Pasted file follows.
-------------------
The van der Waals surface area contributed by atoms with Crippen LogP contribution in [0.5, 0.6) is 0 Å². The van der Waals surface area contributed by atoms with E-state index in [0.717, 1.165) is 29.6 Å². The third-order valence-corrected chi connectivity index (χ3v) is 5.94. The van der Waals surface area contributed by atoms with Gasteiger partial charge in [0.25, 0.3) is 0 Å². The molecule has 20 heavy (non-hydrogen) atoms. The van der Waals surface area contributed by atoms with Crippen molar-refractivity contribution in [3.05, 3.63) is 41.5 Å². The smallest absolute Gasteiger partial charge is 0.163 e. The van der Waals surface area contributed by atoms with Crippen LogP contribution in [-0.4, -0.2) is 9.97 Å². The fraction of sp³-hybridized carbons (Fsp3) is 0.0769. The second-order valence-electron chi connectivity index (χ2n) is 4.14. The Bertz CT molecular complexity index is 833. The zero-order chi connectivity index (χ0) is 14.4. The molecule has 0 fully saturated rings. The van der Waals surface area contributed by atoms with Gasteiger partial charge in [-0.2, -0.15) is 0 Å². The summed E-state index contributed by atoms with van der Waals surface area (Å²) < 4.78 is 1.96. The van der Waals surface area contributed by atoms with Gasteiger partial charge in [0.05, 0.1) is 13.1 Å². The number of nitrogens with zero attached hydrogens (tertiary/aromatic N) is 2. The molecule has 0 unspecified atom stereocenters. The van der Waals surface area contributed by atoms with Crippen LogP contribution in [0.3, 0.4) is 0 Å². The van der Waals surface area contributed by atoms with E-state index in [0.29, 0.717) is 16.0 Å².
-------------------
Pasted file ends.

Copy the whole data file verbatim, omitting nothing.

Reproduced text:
The van der Waals surface area contributed by atoms with Crippen LogP contribution in [0.5, 0.6) is 0 Å². The van der Waals surface area contributed by atoms with E-state index in [0.717, 1.165) is 29.6 Å². The third-order valence-corrected chi connectivity index (χ3v) is 5.94. The van der Waals surface area contributed by atoms with Gasteiger partial charge in [0.25, 0.3) is 0 Å². The molecule has 20 heavy (non-hydrogen) atoms. The van der Waals surface area contributed by atoms with Crippen molar-refractivity contribution in [3.05, 3.63) is 41.5 Å². The smallest absolute Gasteiger partial charge is 0.163 e. The van der Waals surface area contributed by atoms with Crippen LogP contribution in [-0.4, -0.2) is 9.97 Å². The fraction of sp³-hybridized carbons (Fsp3) is 0.0769. The second-order valence-electron chi connectivity index (χ2n) is 4.14. The Bertz CT molecular complexity index is 833. The zero-order chi connectivity index (χ0) is 14.4. The molecule has 0 fully saturated rings. The van der Waals surface area contributed by atoms with Gasteiger partial charge in [-0.2, -0.15) is 0 Å². The summed E-state index contributed by atoms with van der Waals surface area (Å²) < 4.78 is 1.96. The van der Waals surface area contributed by atoms with Gasteiger partial charge in [0.05, 0.1) is 13.1 Å². The number of nitrogens with zero attached hydrogens (tertiary/aromatic N) is 2. The molecule has 0 unspecified atom stereocenters. The van der Waals surface area contributed by atoms with Crippen LogP contribution in [0.3, 0.4) is 0 Å². The van der Waals surface area contributed by atoms with E-state index in [0.29, 0.717) is 16.0 Å².